IN RE: MDJ 20TH STREET LLC

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Supreme Court, Appellate Division, First Department, New York.

IN RE: MDJ 20TH STREET LLC, Petitioner-Respondent, v. Stanley PICHENY, et al., Respondents-Appellants.

Decided: May 29, 2007

FRIEDMAN, J.P., SULLIVAN, SWEENY, CATTERSON, McGUIRE, JJ. Fulbright & Jaworski, L.L.P., New York (Glen Banks of counsel), for appellants. Sukkenik, Segal & Graff, P.C., New York (David C. Segal of counsel), for respondent.

Order, Supreme Court, New York County (Louis B. York, J.), entered November 8, 2006, which referred the subject of this property turnover proceeding to a referee and held in abeyance respondents' cross motion to dismiss pending receipt of the referee's report and recommendations, unanimously reversed, on the law, with costs, the cross motion granted and the proceeding dismissed.

Petitioner is a judgment creditor of nonparty Robert Shapiro, and commenced this CPLR Article 52 proceeding against respondents, who were allegedly in possession of property in which the judgment debtor has an interest.   On April 3, 2006, the judgment debtor assigned to petitioner “all [his] interests, if any,” in the real property here at issue, and in “any entity which may have an interest in said properties,” as well as in any obligations of such properties and entities to him.   Although petitioner contends that the assignment extinguished only the rights the judgment debtor may have had with respect to four limited liability companies, the language of the assignment is not so restricted.   The assignment specifically refers to “any entity” that may have an interest in the real property.   Given the manner in which the business venture was set up, all the respondents, including Manhattan Property Investors Group (MPIG) and its sole remaining owner, Picheny, have an interest in the real property.   Pursuant to a Business Termination Agreement entered into on December 1, 2005 among MPIG, Picheny and Shapiro, the latter retained no direct remaining interest in the real property at issue, or in any entity which may have an interest in said properties.   All that appears to have survived this agreement is the obligation of MPIG and Picheny to pay Shapiro his portion of the proceeds of sales of the real property;  Shapiro's right to have MPIG and Picheny pay him his portion of the proceeds was part of the assignment to petitioner.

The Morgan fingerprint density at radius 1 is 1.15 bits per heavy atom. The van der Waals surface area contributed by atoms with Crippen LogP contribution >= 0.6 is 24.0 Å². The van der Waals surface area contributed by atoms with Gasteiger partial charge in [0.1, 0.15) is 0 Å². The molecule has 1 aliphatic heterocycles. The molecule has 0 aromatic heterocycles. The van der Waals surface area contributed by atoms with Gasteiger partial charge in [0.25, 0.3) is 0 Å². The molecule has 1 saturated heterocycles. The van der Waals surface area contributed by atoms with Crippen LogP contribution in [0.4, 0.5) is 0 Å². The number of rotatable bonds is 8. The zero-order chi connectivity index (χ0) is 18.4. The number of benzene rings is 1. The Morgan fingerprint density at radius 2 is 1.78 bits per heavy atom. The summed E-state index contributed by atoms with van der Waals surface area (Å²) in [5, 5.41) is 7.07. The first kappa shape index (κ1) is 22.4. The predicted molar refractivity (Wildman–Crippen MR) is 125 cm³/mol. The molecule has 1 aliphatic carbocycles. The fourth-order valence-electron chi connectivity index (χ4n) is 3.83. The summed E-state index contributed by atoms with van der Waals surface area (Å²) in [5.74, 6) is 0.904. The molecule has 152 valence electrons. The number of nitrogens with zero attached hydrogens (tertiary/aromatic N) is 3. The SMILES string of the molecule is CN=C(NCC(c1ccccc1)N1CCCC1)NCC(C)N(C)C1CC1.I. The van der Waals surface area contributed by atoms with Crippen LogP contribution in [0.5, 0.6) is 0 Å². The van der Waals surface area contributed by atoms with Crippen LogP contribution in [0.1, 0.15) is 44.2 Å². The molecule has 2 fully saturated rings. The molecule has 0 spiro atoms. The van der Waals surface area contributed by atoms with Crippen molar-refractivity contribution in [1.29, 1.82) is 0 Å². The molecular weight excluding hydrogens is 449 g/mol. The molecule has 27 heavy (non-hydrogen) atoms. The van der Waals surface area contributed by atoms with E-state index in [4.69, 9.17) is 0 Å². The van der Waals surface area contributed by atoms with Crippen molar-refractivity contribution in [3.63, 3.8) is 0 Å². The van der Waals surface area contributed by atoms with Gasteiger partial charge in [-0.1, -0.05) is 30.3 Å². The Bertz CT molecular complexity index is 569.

Once petitioner's demand that MPIG and Picheny pay it proceeds of the sale of the real property at issue was rejected, petitioner's remedy was to seek enforcement of its rights under the assignment.   After the assignment, Shapiro, the judgment debtor, no longer had any interest in the proceeds, nor was he owed any money from MPIG or Picheny.   Accordingly, there was no basis for an Article 52 proceeding, and respondents' cross motion to dismiss should have been granted (see Oil City Petroleum Co. v. Fabac Realty Corp., 50 N.Y.2d 853, 430 N.Y.S.2d 38, 407 N.E.2d 1334 [1980] ).